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Bat tests positive for rabies in Cascade County

Bat observations in Montana are more frequent in autumn
Posted at 6:07 PM, Sep 24, 2021
and last updated 2021-09-24 20:07:21-04

GREAT FALLS — The City-County Health Department in Great Falls confirmed that a bat has tested positive for rabies in Cascade County. The confirmation was made on Friday, September 17, 2021. The CCHD says the bat was found on the west side of the river, near Central Avenue.

Cascade County’s last rabid animal, also a bat, was identified in August 2020.

Human rabies deaths in the US are extremely rare, according to the CDC, and have averaged about one to two deaths per year since the 1990’s.

Preventative treatment for rabies is nearly 100% successful; the last identified human death in Montana happened in 1997.

If you get bitten or scratched by an animal:

  • Immediately wash the affected area thoroughly with soap and warm water, and also use a viricidal agent such as iodine.
  • Seek medical attention and report the exposure immediately.

The CCHD provided this information to prevent and appropriately respond to a rabies exposure:

  • Do not feed or handle wild animals, especially bats. Bats and skunks are the most likely carriers of the rabies virus in Montana and should be avoided. Bats are especially concerning because their teeth are so small that a bite may not be noticeable, and people are sometimes bitten in their sleep without knowing it.
  • Avoid animal bites from domestic animals. Do not approach unfamiliar animals, and always request the owner’s permission before petting an animal.
  • Do not attempt to help a sick or injured wild animal.
  • Vaccinate dogs and cats against rabies. Rabies vaccinations are required by law, and all dogs and cats should have a current rabies certificate. Cats are especially susceptible to rabies.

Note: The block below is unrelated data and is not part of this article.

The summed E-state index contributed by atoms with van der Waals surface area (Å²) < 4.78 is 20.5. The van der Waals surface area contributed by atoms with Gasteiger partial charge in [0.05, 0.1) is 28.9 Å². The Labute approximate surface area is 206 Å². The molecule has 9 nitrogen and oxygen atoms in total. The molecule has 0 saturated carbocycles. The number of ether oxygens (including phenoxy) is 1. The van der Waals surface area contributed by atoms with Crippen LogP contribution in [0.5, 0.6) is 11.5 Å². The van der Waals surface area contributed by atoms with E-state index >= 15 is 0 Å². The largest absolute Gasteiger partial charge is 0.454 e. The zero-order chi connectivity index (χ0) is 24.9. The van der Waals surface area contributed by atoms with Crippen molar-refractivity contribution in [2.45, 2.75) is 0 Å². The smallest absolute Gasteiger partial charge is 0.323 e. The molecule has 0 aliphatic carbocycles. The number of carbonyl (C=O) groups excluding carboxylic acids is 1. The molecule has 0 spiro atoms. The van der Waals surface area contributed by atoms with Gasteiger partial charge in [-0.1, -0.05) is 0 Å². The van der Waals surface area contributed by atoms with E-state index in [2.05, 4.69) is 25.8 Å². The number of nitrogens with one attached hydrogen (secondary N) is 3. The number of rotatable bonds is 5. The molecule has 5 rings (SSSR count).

• Bat-proof your house. Put screens on all windows, doors, and chimneys to prevent bat entry. Visit our website for information on safely catching a bat in your home.
  • Know what to do if there’s a bite. If someone is bitten by a domestic dog, cat, or ferret, the animal can be observed for signs of rabies, almost always avoiding the need for treatment. If an animal cannot be located, observed, or tested, a person may need to undergo a series of immunizations to prevent rabies. If you are bitten, call a healthcare provider or CCHD immediately.

There are several species of bat that call Montana home, including: Big Brown Bat (Eptesicus fuscus); Little Brown Myotis (Myotis lucifugus); Silver-haired Bat (Lasionycteris noctivagans); and Townsend’s Big-eared Bat (Corynorhinus townsendii).

RELATED: The Montana Department of Livestock reported earlier this month that a horse in Ravalli County also tested positive for rabies. MDOL received the confirmation on September 6th, noting at the time that it was the 12th case of rabies in the state in 2021, and the fifth in a non-bat species. Ravalli County has now been placed under a 60-day quarantine which MDOL notes is intended to reduce the risk of further disease spread in the county. The 60-day county quarantine applies to dogs, cats and ferrets in Ravalli County that are not currently vaccinated for rabies. The quarantine will remain in effect until Sunday, October 31. As a result of the recent diagnosis, four people are seeking post exposure rabies treatment and 15 horses are being monitored for potential exposure.